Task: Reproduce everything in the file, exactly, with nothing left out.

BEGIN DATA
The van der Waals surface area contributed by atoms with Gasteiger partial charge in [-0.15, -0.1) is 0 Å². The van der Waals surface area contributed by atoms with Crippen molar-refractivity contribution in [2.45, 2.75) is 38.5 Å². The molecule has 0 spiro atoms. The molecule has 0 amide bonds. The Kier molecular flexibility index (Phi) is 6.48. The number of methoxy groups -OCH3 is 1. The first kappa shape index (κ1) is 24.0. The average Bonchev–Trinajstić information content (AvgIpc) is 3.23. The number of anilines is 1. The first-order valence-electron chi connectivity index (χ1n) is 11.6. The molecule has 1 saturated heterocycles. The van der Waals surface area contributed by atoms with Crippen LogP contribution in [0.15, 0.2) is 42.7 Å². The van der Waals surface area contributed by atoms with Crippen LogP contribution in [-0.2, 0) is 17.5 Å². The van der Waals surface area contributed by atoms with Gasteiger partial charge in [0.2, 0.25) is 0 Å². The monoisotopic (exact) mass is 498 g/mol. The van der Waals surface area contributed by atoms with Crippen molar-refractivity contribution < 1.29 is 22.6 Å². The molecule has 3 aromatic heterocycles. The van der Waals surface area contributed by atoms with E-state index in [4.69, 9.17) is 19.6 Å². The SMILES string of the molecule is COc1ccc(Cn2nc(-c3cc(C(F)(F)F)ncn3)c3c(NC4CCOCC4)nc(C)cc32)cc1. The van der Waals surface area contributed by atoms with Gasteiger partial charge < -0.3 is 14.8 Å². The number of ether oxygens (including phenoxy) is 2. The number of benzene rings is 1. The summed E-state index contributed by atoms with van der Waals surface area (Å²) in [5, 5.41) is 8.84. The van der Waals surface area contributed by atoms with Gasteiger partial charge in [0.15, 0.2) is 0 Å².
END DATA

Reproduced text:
The van der Waals surface area contributed by atoms with Gasteiger partial charge in [-0.15, -0.1) is 0 Å². The van der Waals surface area contributed by atoms with Crippen molar-refractivity contribution in [2.45, 2.75) is 38.5 Å². The molecule has 0 spiro atoms. The molecule has 0 amide bonds. The Kier molecular flexibility index (Phi) is 6.48. The number of methoxy groups -OCH3 is 1. The first kappa shape index (κ1) is 24.0. The average Bonchev–Trinajstić information content (AvgIpc) is 3.23. The number of anilines is 1. The first-order valence-electron chi connectivity index (χ1n) is 11.6. The molecule has 1 saturated heterocycles. The van der Waals surface area contributed by atoms with Crippen LogP contribution in [0.15, 0.2) is 42.7 Å². The van der Waals surface area contributed by atoms with Crippen LogP contribution in [-0.2, 0) is 17.5 Å². The van der Waals surface area contributed by atoms with Gasteiger partial charge in [0.2, 0.25) is 0 Å². The monoisotopic (exact) mass is 498 g/mol. The van der Waals surface area contributed by atoms with Crippen molar-refractivity contribution < 1.29 is 22.6 Å². The molecule has 3 aromatic heterocycles. The van der Waals surface area contributed by atoms with E-state index in [4.69, 9.17) is 19.6 Å². The SMILES string of the molecule is COc1ccc(Cn2nc(-c3cc(C(F)(F)F)ncn3)c3c(NC4CCOCC4)nc(C)cc32)cc1. The van der Waals surface area contributed by atoms with Gasteiger partial charge < -0.3 is 14.8 Å². The number of ether oxygens (including phenoxy) is 2. The number of benzene rings is 1. The summed E-state index contributed by atoms with van der Waals surface area (Å²) in [5, 5.41) is 8.84. The van der Waals surface area contributed by atoms with Gasteiger partial charge in [0.15, 0.2) is 0 Å².